It was the first day of school. I walked into a bright cheerful building that was filled with excited voices through the hallways, children lined up ready to go to their freshly painted classrooms, and other students already immersed in their first day. I observed a large group of fifth graders engaged in learning the culture of the school. The principal of the school took the lead in talking to the group about expected behaviors that would set the stage for a great learning environment: work hard, be kind, and think. I could see in their eyes they were new to this environment, new to this building, and new to this school pride.
I watched a class of sixth graders known as the PRIDE class of 2020 exuberantly participate in a group activity. They were discussing what they wanted their class to be known for, and every single student in the classroom had their hands up, some even had both hands up: "We want to be known as the class that does more than good," said one student.
The teachers made it clear that the school is an environment that has high academic expectations for their students and a place where children build character comprised of (in the students own words:) hardworking, helpful, role models and leaders with grit who will persevere through challenges.
You could feel the same sense of pride and contentment coming from the faculty. This day would go well despite any challenges they faced leading up to it given that this is a brand new school. They're enthusiasm was equal to those of their students. There was an undeniable energy in that building. For a moment, I forgot what surrounded the school building.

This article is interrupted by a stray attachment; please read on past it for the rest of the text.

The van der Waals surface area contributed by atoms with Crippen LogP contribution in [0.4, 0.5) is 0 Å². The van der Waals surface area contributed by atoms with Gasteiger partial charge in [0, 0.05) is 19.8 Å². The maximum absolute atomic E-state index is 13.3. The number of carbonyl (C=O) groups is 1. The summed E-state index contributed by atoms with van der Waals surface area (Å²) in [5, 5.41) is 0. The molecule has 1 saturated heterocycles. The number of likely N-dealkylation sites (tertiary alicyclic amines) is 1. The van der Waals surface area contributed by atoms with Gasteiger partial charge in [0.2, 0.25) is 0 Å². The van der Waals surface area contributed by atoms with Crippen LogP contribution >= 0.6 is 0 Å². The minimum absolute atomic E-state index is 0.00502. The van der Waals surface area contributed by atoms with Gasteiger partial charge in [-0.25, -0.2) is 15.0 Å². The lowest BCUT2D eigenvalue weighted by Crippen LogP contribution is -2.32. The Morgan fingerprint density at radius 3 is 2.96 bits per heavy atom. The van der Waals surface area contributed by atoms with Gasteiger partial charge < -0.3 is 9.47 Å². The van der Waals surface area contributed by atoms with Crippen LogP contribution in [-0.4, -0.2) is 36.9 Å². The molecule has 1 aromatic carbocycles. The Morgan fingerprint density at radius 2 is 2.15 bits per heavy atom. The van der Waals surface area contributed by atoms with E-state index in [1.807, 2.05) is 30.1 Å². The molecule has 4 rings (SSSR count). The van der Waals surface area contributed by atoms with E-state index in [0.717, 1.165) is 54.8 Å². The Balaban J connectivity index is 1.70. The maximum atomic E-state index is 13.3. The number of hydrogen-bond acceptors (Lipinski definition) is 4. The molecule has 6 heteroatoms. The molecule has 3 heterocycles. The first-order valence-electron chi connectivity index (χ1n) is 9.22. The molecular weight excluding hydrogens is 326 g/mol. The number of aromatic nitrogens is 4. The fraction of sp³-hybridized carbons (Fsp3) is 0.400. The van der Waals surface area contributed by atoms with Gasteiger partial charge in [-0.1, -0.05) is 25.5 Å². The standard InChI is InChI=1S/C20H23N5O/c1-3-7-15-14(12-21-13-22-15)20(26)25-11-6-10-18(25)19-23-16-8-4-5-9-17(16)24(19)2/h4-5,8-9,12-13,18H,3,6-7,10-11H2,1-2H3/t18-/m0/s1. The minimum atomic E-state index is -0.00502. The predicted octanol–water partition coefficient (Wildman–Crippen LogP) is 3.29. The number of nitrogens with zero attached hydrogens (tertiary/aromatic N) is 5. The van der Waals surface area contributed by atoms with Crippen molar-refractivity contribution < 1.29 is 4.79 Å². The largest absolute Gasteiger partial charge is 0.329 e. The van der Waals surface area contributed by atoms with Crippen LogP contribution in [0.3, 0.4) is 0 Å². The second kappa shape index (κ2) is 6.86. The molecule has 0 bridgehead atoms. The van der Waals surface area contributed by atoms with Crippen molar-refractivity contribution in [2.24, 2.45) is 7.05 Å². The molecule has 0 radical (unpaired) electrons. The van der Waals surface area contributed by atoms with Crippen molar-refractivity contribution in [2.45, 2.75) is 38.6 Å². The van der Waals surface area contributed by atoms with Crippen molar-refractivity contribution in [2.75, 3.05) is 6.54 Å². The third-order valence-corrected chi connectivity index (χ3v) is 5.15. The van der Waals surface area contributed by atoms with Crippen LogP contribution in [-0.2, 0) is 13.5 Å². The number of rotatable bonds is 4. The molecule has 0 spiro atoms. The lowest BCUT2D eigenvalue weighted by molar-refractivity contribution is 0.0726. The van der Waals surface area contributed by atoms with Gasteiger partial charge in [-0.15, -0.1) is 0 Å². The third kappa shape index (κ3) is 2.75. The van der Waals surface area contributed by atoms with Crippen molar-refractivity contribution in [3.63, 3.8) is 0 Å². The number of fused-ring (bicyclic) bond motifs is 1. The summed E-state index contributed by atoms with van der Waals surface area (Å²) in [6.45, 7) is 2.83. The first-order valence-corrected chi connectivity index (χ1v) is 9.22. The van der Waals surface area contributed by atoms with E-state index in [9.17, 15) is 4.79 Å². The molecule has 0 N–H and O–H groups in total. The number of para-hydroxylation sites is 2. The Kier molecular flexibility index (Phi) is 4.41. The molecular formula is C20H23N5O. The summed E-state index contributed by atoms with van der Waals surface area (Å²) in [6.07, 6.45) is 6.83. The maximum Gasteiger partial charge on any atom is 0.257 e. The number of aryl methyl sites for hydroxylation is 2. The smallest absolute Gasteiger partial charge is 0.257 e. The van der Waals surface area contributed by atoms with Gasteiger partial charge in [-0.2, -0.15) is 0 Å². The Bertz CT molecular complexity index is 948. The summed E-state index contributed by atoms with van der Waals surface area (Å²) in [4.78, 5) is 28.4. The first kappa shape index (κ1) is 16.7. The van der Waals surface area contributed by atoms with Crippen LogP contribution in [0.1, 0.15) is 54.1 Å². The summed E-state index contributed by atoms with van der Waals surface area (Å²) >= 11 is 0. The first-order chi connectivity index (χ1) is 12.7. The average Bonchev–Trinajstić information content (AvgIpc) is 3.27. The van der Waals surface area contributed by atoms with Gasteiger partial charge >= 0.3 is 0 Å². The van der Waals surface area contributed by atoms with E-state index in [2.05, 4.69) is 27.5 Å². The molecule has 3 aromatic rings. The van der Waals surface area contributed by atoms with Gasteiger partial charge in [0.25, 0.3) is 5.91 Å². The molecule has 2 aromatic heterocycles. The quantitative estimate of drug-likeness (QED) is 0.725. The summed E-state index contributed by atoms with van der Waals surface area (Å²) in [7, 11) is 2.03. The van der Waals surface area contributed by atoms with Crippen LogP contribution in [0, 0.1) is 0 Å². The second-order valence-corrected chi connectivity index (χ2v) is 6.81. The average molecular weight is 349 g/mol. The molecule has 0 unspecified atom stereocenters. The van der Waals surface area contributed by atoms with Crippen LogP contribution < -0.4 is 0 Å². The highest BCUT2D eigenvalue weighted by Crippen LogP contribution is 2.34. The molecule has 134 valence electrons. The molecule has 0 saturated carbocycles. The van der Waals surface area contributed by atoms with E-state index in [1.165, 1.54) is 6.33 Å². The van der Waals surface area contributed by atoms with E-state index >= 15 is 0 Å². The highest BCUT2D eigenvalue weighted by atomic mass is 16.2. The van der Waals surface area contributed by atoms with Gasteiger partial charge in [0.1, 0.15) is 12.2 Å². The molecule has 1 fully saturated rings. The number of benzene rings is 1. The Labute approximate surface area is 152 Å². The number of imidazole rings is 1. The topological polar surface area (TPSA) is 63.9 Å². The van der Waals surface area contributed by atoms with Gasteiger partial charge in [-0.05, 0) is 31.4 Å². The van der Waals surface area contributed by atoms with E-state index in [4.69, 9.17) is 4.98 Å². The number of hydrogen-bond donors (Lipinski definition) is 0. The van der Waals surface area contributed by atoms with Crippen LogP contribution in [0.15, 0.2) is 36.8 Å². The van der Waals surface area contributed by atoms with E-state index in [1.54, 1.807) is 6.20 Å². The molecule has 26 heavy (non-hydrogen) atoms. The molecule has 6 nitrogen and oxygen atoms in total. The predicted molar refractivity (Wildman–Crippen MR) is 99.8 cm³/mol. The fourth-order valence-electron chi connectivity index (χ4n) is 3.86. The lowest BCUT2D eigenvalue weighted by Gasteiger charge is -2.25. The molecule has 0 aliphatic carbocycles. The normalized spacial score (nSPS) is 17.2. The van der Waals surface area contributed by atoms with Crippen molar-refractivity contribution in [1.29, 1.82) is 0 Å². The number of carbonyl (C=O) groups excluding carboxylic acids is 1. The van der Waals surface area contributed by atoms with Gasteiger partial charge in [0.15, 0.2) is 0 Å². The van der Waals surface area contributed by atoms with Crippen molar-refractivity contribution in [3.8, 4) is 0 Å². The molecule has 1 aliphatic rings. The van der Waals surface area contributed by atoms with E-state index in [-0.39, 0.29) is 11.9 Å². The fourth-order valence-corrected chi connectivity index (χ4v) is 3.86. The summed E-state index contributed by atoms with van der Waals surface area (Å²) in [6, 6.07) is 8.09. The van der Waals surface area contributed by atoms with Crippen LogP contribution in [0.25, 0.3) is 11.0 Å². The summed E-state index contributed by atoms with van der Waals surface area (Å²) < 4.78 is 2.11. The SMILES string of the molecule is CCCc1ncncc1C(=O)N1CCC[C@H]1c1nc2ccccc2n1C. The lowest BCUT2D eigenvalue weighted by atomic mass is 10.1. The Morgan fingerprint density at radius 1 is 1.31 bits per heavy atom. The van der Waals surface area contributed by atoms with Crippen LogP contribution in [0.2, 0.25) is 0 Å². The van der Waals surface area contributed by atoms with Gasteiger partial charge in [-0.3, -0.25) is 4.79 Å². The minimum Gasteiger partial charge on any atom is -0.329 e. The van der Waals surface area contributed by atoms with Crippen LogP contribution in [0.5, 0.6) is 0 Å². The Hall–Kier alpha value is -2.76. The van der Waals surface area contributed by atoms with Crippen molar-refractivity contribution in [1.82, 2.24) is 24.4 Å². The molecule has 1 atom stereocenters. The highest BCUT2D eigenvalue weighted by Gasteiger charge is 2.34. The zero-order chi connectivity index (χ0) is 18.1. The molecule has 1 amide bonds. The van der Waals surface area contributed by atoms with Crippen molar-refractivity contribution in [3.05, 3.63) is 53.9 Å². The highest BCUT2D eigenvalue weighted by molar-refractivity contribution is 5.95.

I had the privilege of being at KIPP Academy Boston, a middle school where 95 percent of kids are on free and reduced lunch and 100 percent of kids identify as Latino and African American. The school is in a worn out neighborhood in the city of Boston that looks like it's crying out for an infusion of energetic and educated children from the community who want to change it for the better. Inside the KIPP building, it's happening.
I am a parent who came from a household always struggling to make ends meet, but education was a value ingrained in me from an early age. I also know when I see the bright light of learning shining on the faces of children. I know when kids are engaged and interested in what they are learning. They lean forward; they listen and are eager to participate. This is the kind of school I would want my children to be in and I would venture to guess most of us would want for our children.
KIPP Massachusetts has a big goal: By 2020, 1,000-plus of KIPP kids will be on their way through college. They are creating pathways and access for low-income kids to climb out of poverty in communities throughout Massachusetts and nationally. Through strong academics, strong character and the love and support of their families and teachers they will get there.
My hope is that kids in Roxbury, Lynn, Lawrence and other low-income communities in the Boston area and in so many other communities are afforded educational experiences like this. I hope our Latino and African American communities will recognize that we can be the fiercest advocates for the education our children receive and get to know what could be possible in our own backyard. I look forward to seeing the KIPP PRIDE class of 2020 "do more than good." Their dreams are attainable and I hope that will be the case for so many more.